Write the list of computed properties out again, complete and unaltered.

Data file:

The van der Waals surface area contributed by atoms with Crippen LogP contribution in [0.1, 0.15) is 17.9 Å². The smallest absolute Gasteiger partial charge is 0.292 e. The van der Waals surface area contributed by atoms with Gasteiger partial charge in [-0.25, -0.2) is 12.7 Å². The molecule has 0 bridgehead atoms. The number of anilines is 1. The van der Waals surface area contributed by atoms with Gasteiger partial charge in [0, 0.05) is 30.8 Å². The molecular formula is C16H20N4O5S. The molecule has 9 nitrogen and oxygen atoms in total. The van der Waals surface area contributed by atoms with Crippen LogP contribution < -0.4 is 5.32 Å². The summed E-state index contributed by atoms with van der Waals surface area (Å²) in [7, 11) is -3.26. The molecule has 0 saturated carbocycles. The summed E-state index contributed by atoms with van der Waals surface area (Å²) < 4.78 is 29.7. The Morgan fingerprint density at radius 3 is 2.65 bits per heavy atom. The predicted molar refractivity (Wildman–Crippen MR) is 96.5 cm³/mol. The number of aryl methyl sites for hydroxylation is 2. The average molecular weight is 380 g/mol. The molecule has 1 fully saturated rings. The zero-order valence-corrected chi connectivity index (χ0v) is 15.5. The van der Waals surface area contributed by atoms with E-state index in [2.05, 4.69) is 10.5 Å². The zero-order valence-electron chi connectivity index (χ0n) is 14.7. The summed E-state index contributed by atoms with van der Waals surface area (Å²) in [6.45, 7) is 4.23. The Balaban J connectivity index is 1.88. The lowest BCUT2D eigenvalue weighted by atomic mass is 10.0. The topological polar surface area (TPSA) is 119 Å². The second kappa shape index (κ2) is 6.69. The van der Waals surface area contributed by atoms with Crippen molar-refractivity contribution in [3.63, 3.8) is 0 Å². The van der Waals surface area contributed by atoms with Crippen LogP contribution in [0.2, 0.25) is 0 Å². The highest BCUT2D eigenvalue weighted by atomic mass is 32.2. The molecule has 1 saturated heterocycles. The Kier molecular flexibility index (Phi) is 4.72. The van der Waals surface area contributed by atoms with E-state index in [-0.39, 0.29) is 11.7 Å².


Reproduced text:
The van der Waals surface area contributed by atoms with Crippen LogP contribution in [0.1, 0.15) is 17.9 Å². The smallest absolute Gasteiger partial charge is 0.292 e. The van der Waals surface area contributed by atoms with Gasteiger partial charge in [-0.25, -0.2) is 12.7 Å². The molecule has 0 bridgehead atoms. The number of anilines is 1. The van der Waals surface area contributed by atoms with Gasteiger partial charge in [0, 0.05) is 30.8 Å². The molecular formula is C16H20N4O5S. The molecule has 9 nitrogen and oxygen atoms in total. The van der Waals surface area contributed by atoms with Crippen LogP contribution < -0.4 is 5.32 Å². The summed E-state index contributed by atoms with van der Waals surface area (Å²) in [7, 11) is -3.26. The molecule has 0 saturated carbocycles. The summed E-state index contributed by atoms with van der Waals surface area (Å²) < 4.78 is 29.7. The Morgan fingerprint density at radius 3 is 2.65 bits per heavy atom. The predicted molar refractivity (Wildman–Crippen MR) is 96.5 cm³/mol. The number of aryl methyl sites for hydroxylation is 2. The average molecular weight is 380 g/mol. The molecule has 1 fully saturated rings. The zero-order valence-corrected chi connectivity index (χ0v) is 15.5. The van der Waals surface area contributed by atoms with E-state index in [2.05, 4.69) is 10.5 Å². The zero-order valence-electron chi connectivity index (χ0n) is 14.7. The summed E-state index contributed by atoms with van der Waals surface area (Å²) in [6.45, 7) is 4.23. The Balaban J connectivity index is 1.88. The lowest BCUT2D eigenvalue weighted by atomic mass is 10.0. The topological polar surface area (TPSA) is 119 Å². The second kappa shape index (κ2) is 6.69. The van der Waals surface area contributed by atoms with Crippen molar-refractivity contribution in [3.63, 3.8) is 0 Å². The van der Waals surface area contributed by atoms with Crippen LogP contribution in [0.2, 0.25) is 0 Å². The highest BCUT2D eigenvalue weighted by atomic mass is 32.2. The molecule has 1 saturated heterocycles. The Kier molecular flexibility index (Phi) is 4.72. The van der Waals surface area contributed by atoms with E-state index in [-0.39, 0.29) is 11.7 Å².